"You were right, too, about how much I coddled my children's mother. The reality is that I was afraid of her. Just like when we were married, I was always trying to keep her from getting mad at me. When I was depressed I had no spine for anything. That era is over as well. Now when she calls, I get the facts of who to pick up when and where, and that's it."

Closing perspectives on the question "How can I get my ex back?"

Peter did a lot of studying of couple skills on his own via books and a website. At the same time, he had a therapist for guidance when he felt stuck and to help him with insights and deeper subconscious change. Finding a therapy professional to help you through this kind of crisis can be helpful, provided it is a therapist who helps you to see and rectify your relationship mistakes.

Note also that therapy is virtually always more potent if the couple goes together for some of the sessions. Paulette, after initial reluctance, decided to schedule sessions with Peter's therapist as well. They sometimes saw the therapist separately, and sometimes together which helped them to recognize and rectify the problematic patterns in their prior interactions. When both partners participate in a process of growth, the odds zoom up that the outcome will be positive for both of them.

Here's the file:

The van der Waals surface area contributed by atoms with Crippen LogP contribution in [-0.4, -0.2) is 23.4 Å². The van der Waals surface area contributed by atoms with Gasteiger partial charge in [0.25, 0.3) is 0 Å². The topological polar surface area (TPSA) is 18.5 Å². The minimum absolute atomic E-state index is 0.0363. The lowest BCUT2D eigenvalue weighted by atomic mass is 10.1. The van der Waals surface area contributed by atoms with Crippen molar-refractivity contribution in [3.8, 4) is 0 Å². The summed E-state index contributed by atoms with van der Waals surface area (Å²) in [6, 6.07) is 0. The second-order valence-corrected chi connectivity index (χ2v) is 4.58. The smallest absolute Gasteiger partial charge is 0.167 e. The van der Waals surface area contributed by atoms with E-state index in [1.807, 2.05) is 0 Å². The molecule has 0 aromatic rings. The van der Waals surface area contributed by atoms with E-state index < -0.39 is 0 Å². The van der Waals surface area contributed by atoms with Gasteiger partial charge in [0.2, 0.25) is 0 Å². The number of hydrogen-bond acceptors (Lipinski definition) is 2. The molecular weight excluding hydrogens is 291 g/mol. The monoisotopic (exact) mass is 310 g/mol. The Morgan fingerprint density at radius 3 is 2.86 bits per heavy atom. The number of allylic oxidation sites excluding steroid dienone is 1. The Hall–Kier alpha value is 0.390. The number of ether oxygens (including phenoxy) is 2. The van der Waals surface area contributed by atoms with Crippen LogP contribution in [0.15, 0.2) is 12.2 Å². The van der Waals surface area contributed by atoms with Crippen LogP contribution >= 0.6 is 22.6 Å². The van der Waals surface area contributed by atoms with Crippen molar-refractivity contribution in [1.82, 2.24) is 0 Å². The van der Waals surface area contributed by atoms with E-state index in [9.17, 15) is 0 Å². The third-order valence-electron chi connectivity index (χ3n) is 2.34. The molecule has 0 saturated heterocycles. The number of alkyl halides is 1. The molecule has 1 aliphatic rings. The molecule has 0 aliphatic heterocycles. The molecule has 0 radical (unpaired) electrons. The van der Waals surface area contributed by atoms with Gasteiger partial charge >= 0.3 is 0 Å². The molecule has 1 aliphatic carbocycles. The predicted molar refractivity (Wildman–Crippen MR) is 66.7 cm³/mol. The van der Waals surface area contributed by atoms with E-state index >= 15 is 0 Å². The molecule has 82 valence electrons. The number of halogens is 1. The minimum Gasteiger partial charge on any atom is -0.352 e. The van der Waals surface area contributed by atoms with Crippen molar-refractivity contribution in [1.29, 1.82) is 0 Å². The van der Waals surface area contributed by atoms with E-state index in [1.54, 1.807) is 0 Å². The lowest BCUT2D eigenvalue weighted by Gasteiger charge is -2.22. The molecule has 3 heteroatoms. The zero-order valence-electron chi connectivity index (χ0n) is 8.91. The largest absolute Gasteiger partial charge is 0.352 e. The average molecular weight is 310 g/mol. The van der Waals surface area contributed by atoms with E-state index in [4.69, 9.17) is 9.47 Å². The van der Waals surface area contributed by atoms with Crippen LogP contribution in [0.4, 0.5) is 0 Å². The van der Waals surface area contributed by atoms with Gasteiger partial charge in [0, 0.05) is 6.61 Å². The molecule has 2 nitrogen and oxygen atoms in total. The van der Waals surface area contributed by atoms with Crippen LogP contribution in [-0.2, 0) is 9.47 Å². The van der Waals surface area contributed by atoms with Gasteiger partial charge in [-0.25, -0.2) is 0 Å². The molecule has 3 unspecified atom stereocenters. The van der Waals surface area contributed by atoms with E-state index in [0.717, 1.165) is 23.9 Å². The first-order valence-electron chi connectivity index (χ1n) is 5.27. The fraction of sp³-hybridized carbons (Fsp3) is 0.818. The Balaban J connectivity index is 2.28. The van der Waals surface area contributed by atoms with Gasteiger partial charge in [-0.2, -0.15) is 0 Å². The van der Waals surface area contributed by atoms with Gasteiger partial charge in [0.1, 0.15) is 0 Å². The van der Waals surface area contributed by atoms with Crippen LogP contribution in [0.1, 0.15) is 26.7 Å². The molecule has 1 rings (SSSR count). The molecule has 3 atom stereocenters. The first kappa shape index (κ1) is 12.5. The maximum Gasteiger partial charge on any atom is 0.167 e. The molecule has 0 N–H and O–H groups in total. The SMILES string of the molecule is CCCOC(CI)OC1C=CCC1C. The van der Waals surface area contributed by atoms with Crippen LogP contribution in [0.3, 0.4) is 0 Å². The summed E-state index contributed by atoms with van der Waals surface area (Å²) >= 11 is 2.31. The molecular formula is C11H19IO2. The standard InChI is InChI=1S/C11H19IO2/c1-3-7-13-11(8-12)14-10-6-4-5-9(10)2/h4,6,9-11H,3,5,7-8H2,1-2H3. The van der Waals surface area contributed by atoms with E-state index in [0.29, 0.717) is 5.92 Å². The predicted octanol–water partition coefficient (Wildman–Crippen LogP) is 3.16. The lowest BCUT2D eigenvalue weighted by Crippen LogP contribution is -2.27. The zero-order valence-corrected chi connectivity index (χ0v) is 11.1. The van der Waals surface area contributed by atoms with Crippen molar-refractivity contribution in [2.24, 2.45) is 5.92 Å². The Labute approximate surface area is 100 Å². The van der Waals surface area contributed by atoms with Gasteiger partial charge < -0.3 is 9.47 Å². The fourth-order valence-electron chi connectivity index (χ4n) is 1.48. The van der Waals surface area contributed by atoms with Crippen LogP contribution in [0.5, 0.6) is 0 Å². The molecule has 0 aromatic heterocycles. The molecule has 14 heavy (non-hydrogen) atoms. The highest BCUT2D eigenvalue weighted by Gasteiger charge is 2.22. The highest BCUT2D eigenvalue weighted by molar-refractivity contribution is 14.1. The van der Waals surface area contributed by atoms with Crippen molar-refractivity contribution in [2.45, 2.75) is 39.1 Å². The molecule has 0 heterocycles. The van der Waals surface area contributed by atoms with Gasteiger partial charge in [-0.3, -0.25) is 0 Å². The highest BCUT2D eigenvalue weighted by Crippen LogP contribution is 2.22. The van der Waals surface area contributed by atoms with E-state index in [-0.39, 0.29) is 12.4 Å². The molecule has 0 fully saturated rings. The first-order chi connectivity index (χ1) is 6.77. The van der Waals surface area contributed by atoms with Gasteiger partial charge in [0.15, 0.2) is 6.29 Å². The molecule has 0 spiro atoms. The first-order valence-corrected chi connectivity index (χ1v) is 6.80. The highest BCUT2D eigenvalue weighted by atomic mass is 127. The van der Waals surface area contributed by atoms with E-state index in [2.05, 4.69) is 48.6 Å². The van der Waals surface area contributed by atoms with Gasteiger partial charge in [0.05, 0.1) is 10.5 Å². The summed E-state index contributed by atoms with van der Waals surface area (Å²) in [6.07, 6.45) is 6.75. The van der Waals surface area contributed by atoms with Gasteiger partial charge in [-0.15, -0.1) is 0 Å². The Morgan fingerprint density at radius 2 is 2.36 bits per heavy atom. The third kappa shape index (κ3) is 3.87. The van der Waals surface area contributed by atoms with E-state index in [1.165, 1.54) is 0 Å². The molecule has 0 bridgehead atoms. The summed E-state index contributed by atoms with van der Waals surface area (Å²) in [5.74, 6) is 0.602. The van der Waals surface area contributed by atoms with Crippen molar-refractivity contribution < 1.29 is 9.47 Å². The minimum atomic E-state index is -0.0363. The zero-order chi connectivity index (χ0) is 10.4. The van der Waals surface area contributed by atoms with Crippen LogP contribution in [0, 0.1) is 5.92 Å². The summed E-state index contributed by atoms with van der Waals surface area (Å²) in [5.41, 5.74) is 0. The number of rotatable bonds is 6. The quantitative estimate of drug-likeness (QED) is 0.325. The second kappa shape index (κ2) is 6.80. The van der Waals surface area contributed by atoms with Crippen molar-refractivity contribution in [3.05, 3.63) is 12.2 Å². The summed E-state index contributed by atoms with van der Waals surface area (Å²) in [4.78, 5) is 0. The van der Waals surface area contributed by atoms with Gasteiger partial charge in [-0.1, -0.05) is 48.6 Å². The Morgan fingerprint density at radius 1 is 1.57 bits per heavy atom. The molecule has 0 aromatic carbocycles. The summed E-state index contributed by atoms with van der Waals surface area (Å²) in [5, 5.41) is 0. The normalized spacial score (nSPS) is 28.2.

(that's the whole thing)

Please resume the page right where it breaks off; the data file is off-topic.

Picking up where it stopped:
Be sure, however, that one therapist works with both of you if you want to increase the odds that you will end up re-united as a couple. Two therapists, one for each partner, all but guarantees that the relationship will end.

Lastly, will Peter get his ex Paulette back?

When, if ever, will they move back in together and enjoy a renewed marriage?

Peter and Paulette have agreed that they need still more time before they make a final split-up or re-unite decision. Paulette is wary of false hope. She wants to be certain that she can trust that Peter's changes will hold, and hers as well.

For sure, though, whatever their ultimate relationship decision, both Peter and Paulette feel out of their lifeboat and back on solid ground. The panic of a devastating waterfall ahead has been replaced by anticipation of a safer and sunnier future, whether, in fact, they end up together or apart.


Denver clinical psychologist Susan Heitler, Ph.D, a graduate of Harvard and NYU, is author of Power of Two, a book, a workbook, and a website that teach the communication skills that save and sustain positive relationships.